Making Liquid Culture

1: Jar Prep

You can use for the most part any size jar. Simply make sure your jars and jar lids are cleaned very well, and then poke 1 hole in the lid of each jar with a screwdriver or syringes (tip – keep one extra lid unpoked for the next step). Be careful when doing this!

2: Filling the Jars

There is 2 options in this step – 1. You can calculate how much water and LME (or honey) you need and put that in a pot to heat on low for 5-10 minutes or 2. Simply fill each jar with water and the corresponding amount of LME and shake it up well (this is where the unpoked lid comes in).

3: Tin Foil/Micropore Placement

Again, you have 2 options here – you can fill the holes in the jar lids with tin foil (make sure it fits snug) or you can use micropore tape. Then after you do one or the other, cover each jar lid with tinfoil.

4: Sterilization of the Jars

Place the jars into your pressure cooker and sterilize them at 15psi for 35 to 40 minutes. Let them cool to at least room temperature before the next step.

5: How to Inoculate Liquid Culture

Ideally setup and sterilize your still air box or flow hood, otherwise sterilize the area of inoculation by wiping it down with alcohol.

Remove jars from pressure cooker, place them in the sterile area, remove tin foil from jars and wipe lids with alcohol wipes. If you put tin foil in the holes, take it out and place micropore tape over the hole.

For Multispore Syringe or Mushroom Culture Syringe: shake very well, (optional – flame sterilize needle), clean needle with alcohol wipe, lift up micropore tape, and inject 1-2cc of solution per 500mL.

For Fruit Body, Spore Print, or Agar Culture: Take piece of culture/fruit/pile of spores and simply dump them into the jar.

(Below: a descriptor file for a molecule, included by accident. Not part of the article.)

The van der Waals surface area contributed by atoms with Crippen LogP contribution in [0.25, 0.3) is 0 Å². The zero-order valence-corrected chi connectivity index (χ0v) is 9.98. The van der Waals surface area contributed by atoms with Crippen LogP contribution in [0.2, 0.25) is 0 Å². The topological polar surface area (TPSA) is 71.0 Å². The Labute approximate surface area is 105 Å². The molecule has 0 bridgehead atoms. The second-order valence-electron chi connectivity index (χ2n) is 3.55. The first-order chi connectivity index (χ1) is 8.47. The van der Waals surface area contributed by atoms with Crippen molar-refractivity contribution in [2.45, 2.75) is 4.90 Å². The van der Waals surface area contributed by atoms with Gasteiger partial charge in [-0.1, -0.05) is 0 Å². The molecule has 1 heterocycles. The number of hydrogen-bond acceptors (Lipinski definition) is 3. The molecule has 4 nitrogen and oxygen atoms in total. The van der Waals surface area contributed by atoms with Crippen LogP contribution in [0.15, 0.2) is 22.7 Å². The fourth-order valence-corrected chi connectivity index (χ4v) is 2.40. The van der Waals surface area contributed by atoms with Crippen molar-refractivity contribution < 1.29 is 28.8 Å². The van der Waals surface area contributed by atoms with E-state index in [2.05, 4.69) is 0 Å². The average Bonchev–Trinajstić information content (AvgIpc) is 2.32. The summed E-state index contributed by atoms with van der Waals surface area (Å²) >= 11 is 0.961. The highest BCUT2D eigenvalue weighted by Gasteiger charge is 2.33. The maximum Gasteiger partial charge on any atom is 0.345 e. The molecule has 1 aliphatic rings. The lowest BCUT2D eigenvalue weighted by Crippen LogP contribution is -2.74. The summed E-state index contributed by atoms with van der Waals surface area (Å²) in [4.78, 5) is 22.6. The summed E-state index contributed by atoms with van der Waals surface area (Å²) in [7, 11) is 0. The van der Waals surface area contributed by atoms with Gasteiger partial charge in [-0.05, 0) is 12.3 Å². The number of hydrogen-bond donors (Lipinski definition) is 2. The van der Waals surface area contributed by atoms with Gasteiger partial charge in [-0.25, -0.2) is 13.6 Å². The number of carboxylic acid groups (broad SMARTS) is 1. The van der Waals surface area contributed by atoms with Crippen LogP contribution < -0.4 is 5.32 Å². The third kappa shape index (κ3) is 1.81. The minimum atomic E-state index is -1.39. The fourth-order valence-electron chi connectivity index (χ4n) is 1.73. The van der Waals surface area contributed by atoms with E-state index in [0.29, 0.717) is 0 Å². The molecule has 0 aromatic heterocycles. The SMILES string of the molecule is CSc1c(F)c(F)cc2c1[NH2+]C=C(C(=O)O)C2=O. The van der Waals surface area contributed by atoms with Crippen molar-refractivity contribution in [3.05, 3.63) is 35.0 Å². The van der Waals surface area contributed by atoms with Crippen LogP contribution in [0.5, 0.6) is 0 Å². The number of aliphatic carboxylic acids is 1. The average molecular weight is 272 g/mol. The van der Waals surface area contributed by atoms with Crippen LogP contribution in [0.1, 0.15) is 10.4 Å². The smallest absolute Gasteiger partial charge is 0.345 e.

6: Mixing/Allow Colonization

Now you must mix this solution once a day. This can be done by shaking it up, or you can purchase a stir plate and metal stir bar that can use to mix it for you.

Liquid culture mycelium generally takes 24-72 hours to show noticeable growth (sometimes a bit longer for mushroom spore liquid culture) and can take 5-20 days to fully colonize. Using a liquid culture allows faster growth than spores, as it is contains already colonized mycelium – whereas multispore syringes and prints generally take 5-15 days to even begin forming noticeable mycelium. Check out our article on spore syringes vs. liquid cultures !

How to store liquid culture?

Liquid culture should be stored in the fridge, and can last up to 6 months. Do not let them freeze or get in high temperatures.

How long does liquid culture take to colonize grain?

Generally liquid culture should show noticeable mycelium growth on grain within 24-72 hours (although sometimes longer due to growth patterns) and takes about 5-15 days to colonize a jar of grains.

What is the best liquid culture recipe?

This is something that is for the most part subject to personal preference, supplies available, and other environmental factors. Generally our LME mushroom liquid culture recipe is one of the most simple and consistently effective, which is why we recommend it.

What good LC and bad LC look like :